[kwlug-disc] Debugging for memory use
cdfrey at foursquare.net
Mon Aug 30 11:55:35 EDT 2010
On Mon, Aug 30, 2010 at 11:27:49AM -0400, Chris Irwin wrote:
> Short question: How do I find out why nautilus is using so much
> memory, and maybe fix it. I'm somewhat of a rookie when it comes to
> debugging applications, but I have some C ability, and wouldn't mind
> investing the time to fix my issue.
> Long explanation: I've been having a problem where over time my
> machine has less and less free memory. After some playing around, it
> turns out that about 500MB of 'stuff' had been swapped out. I have 4GB
> of ram, and `free -m` showed very little as 'cached' (maybe 100MB), so
> I'm looking at 'actual' memory usage.
> First thing I did was kill chromium. For a browser, it tends to be
> rather memory intensive. That only freed up a few hundred MB of
> memory. My machine, sitting at an empty Gnome desktop was using ~3.2
> GB doing nothing. After some detective work I killed nautilus and
> suddenly had an extra 1 GB of memory available. This has happened
> twice so far, but the effects are far enough removed from any actual
> nautilus use that I don't know what caused it.
> So, how can I investigate this? Can I install symbols and connect to a
> running nautilus process with gdb? Also, how do I use gdb? Is there
> something else that is better suited for debugging memory issues?
First thing to use is 'ps' or 'top' when this happens again, and
sort by memory usage in top to see what is really eating up all that
Next, you probably want to google around for bug reports of the same
issue. If you are seeing this, then others probably are too, and it might
have been fixed already. Especially with a 1 GB appetite.
It may be that Nautilus is supposed to consume that much memory, and
perhaps there is a setting, or a memory cache limit somewhere, that you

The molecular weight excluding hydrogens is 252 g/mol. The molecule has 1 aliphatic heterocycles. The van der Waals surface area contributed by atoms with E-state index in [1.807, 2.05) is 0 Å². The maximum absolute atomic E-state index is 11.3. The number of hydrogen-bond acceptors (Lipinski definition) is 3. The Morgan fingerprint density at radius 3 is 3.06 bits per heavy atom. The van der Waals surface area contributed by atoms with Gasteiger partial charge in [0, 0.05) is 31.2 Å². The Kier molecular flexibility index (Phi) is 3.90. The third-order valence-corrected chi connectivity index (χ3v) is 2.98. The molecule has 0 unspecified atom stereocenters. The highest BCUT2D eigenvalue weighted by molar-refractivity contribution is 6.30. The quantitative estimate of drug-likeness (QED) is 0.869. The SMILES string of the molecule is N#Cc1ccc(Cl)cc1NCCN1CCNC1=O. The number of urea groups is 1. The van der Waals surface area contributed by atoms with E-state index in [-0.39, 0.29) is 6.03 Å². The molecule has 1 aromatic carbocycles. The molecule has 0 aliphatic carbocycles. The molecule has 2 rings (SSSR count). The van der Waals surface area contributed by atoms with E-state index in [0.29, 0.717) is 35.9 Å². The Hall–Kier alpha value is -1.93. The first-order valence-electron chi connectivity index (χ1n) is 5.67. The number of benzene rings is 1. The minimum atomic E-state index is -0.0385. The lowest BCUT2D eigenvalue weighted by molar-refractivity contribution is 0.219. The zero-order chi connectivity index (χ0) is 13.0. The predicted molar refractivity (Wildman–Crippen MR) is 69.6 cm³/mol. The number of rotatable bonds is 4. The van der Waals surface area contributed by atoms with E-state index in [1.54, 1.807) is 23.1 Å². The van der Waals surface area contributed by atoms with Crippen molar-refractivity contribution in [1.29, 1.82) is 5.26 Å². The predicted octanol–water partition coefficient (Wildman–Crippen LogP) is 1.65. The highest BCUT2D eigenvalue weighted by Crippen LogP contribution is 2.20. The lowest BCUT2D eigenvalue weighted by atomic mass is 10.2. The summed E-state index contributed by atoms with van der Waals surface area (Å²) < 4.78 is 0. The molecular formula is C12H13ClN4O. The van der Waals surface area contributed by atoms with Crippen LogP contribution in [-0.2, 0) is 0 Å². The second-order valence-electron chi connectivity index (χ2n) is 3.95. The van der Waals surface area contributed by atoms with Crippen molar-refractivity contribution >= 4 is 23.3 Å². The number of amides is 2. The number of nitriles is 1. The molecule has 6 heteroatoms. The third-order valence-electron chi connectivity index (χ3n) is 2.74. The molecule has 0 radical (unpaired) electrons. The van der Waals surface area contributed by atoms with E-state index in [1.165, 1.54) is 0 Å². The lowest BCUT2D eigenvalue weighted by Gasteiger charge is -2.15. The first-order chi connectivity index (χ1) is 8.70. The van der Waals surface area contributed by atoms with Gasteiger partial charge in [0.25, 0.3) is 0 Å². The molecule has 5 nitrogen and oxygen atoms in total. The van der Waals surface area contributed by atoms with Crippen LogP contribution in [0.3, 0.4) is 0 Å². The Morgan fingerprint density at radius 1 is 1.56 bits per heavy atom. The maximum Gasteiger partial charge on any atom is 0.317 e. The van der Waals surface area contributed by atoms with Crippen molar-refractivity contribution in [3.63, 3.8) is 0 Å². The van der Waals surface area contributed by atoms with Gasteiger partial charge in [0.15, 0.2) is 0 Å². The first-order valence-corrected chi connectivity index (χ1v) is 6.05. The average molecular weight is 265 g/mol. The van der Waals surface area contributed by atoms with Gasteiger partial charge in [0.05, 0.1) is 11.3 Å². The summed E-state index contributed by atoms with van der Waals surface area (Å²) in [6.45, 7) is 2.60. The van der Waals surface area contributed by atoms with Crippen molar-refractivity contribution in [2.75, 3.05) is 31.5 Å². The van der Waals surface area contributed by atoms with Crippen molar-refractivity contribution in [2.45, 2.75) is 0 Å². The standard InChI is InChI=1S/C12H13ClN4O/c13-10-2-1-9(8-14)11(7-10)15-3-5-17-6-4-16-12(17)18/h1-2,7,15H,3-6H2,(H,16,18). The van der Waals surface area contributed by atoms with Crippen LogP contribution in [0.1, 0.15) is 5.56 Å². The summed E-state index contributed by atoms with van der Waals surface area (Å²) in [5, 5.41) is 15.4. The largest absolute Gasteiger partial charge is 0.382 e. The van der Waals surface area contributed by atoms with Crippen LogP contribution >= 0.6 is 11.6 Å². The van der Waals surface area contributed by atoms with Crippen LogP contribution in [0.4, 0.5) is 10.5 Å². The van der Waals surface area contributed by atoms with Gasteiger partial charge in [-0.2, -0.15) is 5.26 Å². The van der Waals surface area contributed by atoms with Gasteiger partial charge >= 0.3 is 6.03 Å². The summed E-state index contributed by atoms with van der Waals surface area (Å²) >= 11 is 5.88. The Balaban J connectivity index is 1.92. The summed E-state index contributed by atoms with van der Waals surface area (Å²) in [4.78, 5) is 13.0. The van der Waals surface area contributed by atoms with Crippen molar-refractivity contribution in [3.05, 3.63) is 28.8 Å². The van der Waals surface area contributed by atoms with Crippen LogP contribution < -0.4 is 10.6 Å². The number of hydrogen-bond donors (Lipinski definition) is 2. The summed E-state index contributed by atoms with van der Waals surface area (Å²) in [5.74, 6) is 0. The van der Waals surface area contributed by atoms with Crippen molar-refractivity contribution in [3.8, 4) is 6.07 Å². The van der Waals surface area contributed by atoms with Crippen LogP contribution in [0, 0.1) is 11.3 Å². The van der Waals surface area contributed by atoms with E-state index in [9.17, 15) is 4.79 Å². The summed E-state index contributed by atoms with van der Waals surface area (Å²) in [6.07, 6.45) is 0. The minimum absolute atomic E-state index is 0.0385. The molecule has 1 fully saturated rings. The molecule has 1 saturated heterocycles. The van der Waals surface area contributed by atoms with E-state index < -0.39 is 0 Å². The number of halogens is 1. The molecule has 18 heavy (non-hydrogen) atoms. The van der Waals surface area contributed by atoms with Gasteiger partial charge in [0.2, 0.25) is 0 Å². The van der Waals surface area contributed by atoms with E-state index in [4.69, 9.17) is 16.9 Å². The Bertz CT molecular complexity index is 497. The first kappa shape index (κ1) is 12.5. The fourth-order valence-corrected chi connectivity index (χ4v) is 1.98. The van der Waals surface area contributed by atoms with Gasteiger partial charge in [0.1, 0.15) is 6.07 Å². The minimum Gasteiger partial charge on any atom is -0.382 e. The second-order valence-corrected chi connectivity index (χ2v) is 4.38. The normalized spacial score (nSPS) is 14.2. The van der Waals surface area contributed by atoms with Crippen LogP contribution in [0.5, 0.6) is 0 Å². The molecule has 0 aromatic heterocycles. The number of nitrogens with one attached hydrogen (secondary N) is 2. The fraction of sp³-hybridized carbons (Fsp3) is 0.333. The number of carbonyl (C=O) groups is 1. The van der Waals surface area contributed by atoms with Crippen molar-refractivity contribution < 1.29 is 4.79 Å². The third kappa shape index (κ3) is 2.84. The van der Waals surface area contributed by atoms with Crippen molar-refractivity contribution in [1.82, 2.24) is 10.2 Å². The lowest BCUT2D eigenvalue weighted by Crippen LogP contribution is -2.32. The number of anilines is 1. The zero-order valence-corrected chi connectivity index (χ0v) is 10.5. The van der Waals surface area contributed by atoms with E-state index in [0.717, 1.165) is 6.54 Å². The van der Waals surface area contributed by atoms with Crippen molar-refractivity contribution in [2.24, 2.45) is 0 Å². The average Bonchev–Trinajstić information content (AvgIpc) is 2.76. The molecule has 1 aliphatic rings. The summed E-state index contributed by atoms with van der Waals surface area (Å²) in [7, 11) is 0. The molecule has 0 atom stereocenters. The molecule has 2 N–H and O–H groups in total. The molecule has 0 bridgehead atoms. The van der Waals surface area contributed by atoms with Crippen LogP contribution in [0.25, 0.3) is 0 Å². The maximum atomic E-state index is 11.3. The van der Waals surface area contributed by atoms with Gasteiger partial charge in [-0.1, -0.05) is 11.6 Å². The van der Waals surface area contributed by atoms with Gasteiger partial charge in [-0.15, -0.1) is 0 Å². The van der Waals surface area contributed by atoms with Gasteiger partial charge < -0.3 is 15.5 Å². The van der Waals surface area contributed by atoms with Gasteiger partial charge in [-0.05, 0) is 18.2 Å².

can tweak, before diving into the code.
Before diving into the code, you should subscribe to the Nautilus development
mailing list and describe this problem. They may be able to help you
debug this, and will know the code much better than anyone else, so
they can point you in the right direction faster.
After all this, it might just be a memory leak in the code, and one
of the best tools to find memory leaks is called valgrind. Try to
use the latest valgrind you can get on your system, since you'll want
all the features to help find leaks.
Recompile Nautilus from source and make sure you have debug symbols
turned on (gcc option '-g'). You can test this by running it inside gdb,
breaking on main, and checking for source code. Assuming Nautilus runs
as a usual binary program:
$ gdb /path/to/compiled/nautilus
> break main
If you see source code after 'list', you're good.
Then run Nautilus under valgrind, which might be tricky.... this page
has some instructions on how to do it:
I would also consider adding the --track-origins=yes option when running
valgrind, if your version is new enough.
This is the forest-level view of debugging memory leaks. There's a
whole lot of tree-level details that you'll encounter as you dig into it.
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